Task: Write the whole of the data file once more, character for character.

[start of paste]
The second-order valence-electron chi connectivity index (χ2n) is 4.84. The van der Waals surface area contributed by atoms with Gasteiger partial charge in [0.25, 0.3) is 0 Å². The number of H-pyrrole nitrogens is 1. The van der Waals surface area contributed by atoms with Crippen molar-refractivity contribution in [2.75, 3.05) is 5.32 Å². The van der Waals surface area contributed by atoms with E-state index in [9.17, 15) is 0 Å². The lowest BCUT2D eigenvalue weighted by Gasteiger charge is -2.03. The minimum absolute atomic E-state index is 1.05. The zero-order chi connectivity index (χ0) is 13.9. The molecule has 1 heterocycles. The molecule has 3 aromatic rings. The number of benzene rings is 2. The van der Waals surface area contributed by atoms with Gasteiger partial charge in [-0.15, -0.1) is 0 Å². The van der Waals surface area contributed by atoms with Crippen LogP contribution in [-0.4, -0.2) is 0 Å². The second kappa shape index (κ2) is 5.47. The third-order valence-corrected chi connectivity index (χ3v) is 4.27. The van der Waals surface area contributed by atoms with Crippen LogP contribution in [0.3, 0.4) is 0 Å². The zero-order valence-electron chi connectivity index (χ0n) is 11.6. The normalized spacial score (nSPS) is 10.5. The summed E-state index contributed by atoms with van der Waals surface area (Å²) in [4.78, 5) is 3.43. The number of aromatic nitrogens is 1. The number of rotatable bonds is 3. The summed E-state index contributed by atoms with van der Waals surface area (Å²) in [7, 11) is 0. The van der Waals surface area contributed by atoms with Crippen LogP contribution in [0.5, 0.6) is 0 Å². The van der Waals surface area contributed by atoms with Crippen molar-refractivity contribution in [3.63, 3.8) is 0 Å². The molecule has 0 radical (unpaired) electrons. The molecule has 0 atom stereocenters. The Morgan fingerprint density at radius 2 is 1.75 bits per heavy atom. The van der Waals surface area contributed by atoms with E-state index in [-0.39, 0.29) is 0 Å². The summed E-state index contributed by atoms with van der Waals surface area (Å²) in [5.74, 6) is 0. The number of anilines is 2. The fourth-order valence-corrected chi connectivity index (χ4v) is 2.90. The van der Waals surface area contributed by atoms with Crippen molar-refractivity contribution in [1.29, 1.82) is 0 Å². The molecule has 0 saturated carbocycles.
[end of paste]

The second-order valence-electron chi connectivity index (χ2n) is 4.84. The van der Waals surface area contributed by atoms with Gasteiger partial charge in [0.25, 0.3) is 0 Å². The number of H-pyrrole nitrogens is 1. The van der Waals surface area contributed by atoms with Crippen molar-refractivity contribution in [2.75, 3.05) is 5.32 Å². The van der Waals surface area contributed by atoms with E-state index in [9.17, 15) is 0 Å². The lowest BCUT2D eigenvalue weighted by Gasteiger charge is -2.03. The minimum absolute atomic E-state index is 1.05. The zero-order chi connectivity index (χ0) is 13.9. The molecule has 1 heterocycles. The molecule has 3 aromatic rings. The number of benzene rings is 2. The van der Waals surface area contributed by atoms with Gasteiger partial charge in [-0.15, -0.1) is 0 Å². The van der Waals surface area contributed by atoms with Crippen LogP contribution in [-0.4, -0.2) is 0 Å². The second kappa shape index (κ2) is 5.47. The third-order valence-corrected chi connectivity index (χ3v) is 4.27. The van der Waals surface area contributed by atoms with Crippen LogP contribution in [0.3, 0.4) is 0 Å². The zero-order valence-electron chi connectivity index (χ0n) is 11.6. The normalized spacial score (nSPS) is 10.5. The summed E-state index contributed by atoms with van der Waals surface area (Å²) in [4.78, 5) is 3.43. The number of aromatic nitrogens is 1. The number of rotatable bonds is 3. The summed E-state index contributed by atoms with van der Waals surface area (Å²) in [7, 11) is 0. The van der Waals surface area contributed by atoms with Crippen LogP contribution in [0.5, 0.6) is 0 Å². The van der Waals surface area contributed by atoms with Crippen molar-refractivity contribution in [3.63, 3.8) is 0 Å². The molecule has 0 radical (unpaired) electrons. The molecule has 0 atom stereocenters. The Morgan fingerprint density at radius 2 is 1.75 bits per heavy atom. The van der Waals surface area contributed by atoms with E-state index in [-0.39, 0.29) is 0 Å². The summed E-state index contributed by atoms with van der Waals surface area (Å²) in [5.74, 6) is 0. The number of anilines is 2. The fourth-order valence-corrected chi connectivity index (χ4v) is 2.90. The van der Waals surface area contributed by atoms with Crippen molar-refractivity contribution in [1.29, 1.82) is 0 Å². The molecule has 0 saturated carbocycles.